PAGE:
Mike Morrell

Opti-mystic meditations: Spirit. Culture. Permaculture.

R.E.M. Live from the Raleigh Underground – October 10, 1982

I’ve lived in Raleigh, North Carolina for nearly seven years. By and large, I love Raleigh – but not all areas equally. Probably my favorite spaces are Hillsborough Street (where my comic shop, Foundation’s Edge, is, as well as awesome restaurants like Neomonde and our local Chipotle), and various pockets of downtown. My least favorite area is North Hills, which is yuppie central – being there really tests my nonviolent commitments. A step or two less intense than North Hills is Cameron Village, which is pretty commercial, and relatively culturally void, save for 10,000 Villages.

Imagine my shock the other day when YouTube recommends I watch this very early R.E.M. show from 1982:


Raleigh Underground? I ask myself. Is there a Raleigh, England or something? But no – this was a thing:

In the same way Cameron Village itself was modeled after a shopping plaza in Kansas City, The Village Subway was modeled after the Atlanta Underground. It was a series of restaurants, clubs, boutiques, fashion stores, and a few other shops. Some of the night clubs were The Frog & Nightgown, Cafe Deja Vu, Elliot’s Nest, The Pier, Skyline, The Bear’s Den, and the Midnight Express…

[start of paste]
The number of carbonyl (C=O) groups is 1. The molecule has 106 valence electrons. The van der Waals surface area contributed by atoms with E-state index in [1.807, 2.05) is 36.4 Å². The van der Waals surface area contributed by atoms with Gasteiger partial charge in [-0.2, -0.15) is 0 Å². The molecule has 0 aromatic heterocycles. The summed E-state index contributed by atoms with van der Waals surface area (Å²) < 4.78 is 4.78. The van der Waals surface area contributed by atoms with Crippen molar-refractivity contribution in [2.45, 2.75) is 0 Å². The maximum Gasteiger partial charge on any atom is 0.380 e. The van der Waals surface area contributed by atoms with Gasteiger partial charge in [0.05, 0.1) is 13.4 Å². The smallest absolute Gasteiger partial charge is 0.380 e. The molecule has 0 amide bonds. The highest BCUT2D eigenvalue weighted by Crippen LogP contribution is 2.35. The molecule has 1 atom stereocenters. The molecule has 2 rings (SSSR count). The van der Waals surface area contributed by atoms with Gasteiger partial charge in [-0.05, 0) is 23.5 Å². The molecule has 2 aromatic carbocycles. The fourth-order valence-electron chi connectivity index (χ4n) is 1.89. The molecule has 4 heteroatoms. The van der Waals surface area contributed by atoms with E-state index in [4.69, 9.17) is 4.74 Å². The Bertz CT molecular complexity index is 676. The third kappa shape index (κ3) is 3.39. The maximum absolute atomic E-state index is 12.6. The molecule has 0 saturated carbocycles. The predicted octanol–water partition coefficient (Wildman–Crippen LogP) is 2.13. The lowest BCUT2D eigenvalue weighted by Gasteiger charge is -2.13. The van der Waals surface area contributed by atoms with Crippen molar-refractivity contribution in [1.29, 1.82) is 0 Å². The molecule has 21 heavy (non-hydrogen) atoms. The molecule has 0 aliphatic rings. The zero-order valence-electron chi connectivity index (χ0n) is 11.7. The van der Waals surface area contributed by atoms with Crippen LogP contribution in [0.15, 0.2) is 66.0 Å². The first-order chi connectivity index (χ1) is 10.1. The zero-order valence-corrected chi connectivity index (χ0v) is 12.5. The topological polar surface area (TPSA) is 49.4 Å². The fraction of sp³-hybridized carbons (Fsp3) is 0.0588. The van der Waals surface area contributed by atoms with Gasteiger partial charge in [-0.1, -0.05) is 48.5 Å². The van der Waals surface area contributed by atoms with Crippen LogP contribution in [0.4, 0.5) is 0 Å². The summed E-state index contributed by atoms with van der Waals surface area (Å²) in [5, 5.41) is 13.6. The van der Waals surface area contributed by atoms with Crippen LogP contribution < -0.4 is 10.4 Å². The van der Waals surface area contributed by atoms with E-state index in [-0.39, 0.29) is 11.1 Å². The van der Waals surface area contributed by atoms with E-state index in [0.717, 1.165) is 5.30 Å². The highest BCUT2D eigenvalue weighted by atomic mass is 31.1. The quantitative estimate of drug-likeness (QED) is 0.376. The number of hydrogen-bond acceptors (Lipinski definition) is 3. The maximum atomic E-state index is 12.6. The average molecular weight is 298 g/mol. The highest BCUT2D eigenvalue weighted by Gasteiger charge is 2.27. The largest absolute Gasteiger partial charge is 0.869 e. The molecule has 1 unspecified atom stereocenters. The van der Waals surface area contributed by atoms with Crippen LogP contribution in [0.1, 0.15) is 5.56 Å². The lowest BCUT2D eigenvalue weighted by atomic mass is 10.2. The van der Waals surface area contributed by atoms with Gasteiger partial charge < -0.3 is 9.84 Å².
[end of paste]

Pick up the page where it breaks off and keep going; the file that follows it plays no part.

More here.

Enjoy the really young Michael Stipe, Peter Buck, & Co. – positively collegiate!

About Mike Morrell

Mike is the Communications Director for the Integral Theology think-tank Presence International, co-founder of The Buzz Seminar, and a founding organizer of the Wild Goose Festival. Mike curates contemplative and community experiences via Authentic World, Relational Yoga, the ManKind Project, and (H) Opp, taking joy in holding space for the extraordinary transformation that can take place at the intersection of anticipation, imagination, and radical acceptance. Mike is also an avid writer, publishing consultant, author coach, futurist, and curator of the book-reviewing community at TheSpeakeasy.info. He lives with his wife and two daughters in North Carolina.

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One Reply

  1. It wasn’t the Raleigh Underground, it was the Cameron Village Subway and it was amazing. The Pier (where REM played) was gone by the time I moved to Raleigh (1983), but there were still some rockin’ clubs down there In fact, from Wednesday to Sunday, you could find amazing live music all over the Triangle. Alas, those days are gone and Raleigh is about as bland as a city can be.

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